Joshua Reviews Jim Wynorski’s Not Of This Earth [Roger Corman’s Cult Classics DVD Review]

Sometimes, cinematic quality can be boiled down to relatively simple mathematics.   A certain actor working with a certain director on a certain type of project often equals the same outcome.   David Fincher, Brad Pitt, and a film about obsession/death often equals something great (Fight Club, Benjamin Button, Se7en) for example.

Then there is something so out there, that from the very sound of it, it makes you want to see it.   That’s exactly what I felt going into my first viewing of the newly released Shout Factory   Roger Corman Cult Classics edition of Not Of This Earth.

This film gives you Traci Lords, nudity, vampire-style aliens and more nudity, all wrapped in a schlocky package directed by Jim Wynorski.

Oh, and did I mention there was a boat load of nudity in this film? If not, you really won’t be able to miss it, because it’s pretty much the only reason to put this in your DVD player.

The film, a remake of Roger Corman’s 1957 film of the same name, follows a nurse, Nadine Story (yes, her real name) who is hired by a weird alien/vampire, played oh so creepy by Arthur Roberts, to keep him alive while he’s here on Earth.   He’s on the hunt for blood to feed his race, but when Nadine begins to look into who or what her employer is, things get all the weirder.

Having now gone through most of the Roger Corman Cult Classics releases, I can say that this is one of the weirder additions to that collection.   And not in a charming or truly interesting way.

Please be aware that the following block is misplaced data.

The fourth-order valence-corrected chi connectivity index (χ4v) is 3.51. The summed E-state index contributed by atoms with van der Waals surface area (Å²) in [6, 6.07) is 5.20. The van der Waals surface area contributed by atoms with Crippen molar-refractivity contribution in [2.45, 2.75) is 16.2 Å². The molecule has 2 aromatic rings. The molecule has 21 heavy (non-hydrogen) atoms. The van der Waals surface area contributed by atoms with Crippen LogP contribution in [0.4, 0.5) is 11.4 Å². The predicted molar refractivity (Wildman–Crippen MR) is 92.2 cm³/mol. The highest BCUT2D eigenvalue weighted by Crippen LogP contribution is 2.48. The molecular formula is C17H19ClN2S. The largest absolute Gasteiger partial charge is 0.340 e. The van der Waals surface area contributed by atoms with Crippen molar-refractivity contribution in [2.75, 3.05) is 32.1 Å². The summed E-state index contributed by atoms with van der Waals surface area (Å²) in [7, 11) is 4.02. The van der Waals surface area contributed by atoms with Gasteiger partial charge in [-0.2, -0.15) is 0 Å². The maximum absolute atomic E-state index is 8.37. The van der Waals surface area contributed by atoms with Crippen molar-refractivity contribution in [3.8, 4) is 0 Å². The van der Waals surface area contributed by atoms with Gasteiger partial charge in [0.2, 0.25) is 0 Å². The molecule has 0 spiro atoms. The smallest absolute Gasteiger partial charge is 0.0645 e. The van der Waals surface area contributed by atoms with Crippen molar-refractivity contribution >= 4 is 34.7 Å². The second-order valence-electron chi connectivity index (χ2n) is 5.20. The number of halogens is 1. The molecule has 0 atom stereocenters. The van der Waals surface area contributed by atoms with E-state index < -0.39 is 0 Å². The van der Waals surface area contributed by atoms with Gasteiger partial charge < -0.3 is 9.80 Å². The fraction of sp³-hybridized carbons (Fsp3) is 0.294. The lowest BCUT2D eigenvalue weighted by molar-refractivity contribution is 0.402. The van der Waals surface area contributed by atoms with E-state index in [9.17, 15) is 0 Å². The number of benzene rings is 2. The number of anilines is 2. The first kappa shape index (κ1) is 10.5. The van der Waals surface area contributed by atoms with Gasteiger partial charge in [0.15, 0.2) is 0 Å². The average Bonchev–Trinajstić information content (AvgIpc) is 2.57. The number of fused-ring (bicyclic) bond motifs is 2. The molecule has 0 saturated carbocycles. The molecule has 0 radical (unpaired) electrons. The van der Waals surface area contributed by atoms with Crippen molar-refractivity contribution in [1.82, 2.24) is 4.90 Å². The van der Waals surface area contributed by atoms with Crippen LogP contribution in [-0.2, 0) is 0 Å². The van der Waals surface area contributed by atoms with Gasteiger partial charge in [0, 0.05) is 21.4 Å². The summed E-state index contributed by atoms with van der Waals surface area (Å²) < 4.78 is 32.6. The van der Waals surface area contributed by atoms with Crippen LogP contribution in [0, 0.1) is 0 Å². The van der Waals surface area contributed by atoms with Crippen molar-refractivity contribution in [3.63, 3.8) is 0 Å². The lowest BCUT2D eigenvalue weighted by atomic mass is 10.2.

The film stars Traci Lords, and was her first major film after starring in various adult films, all underage. She’s not asked to really show any sort of acting chops, but honestly, she’s utterly compelling.   There is something about the way she delivers these dreadful one liners, like a certain interchange between her and her policeman main squeeze, that makes the film far more of a comedy.   If this had featured a more experienced actress, I don’t think the film would have had the same sense of B-movie momentum in its dialogue, that saves many of these rather uninteresting set pieces.

Arthur Roberts is great here as the lead baddie, and is as stone faced and clinically cold as he needs to be.   There is a void of emotion here, and it’s that very man.   Mr. Johnson is a creepy man, and Roberts is the physical manifestation of that adjective/noun combination.   Rounding out the cast are Lenny Juliano and Roger Lodge as Jeremy and Harry respectively, and these two definitely add a bit of B-movie charm to the so-bad-it’s-good dialogue.

That said, the film itself isn’t truly all that compelling.

Not Of This Earth is a fine example of a B-movie without any sense of true B-movie chops.   Yes, it has an exploitative narrative that asks it’s female characters to get naked more than act, but the film is completely empty of any sense of narrative momentum, or any real moments that have you jumping out of your seat, or laughing to the floor.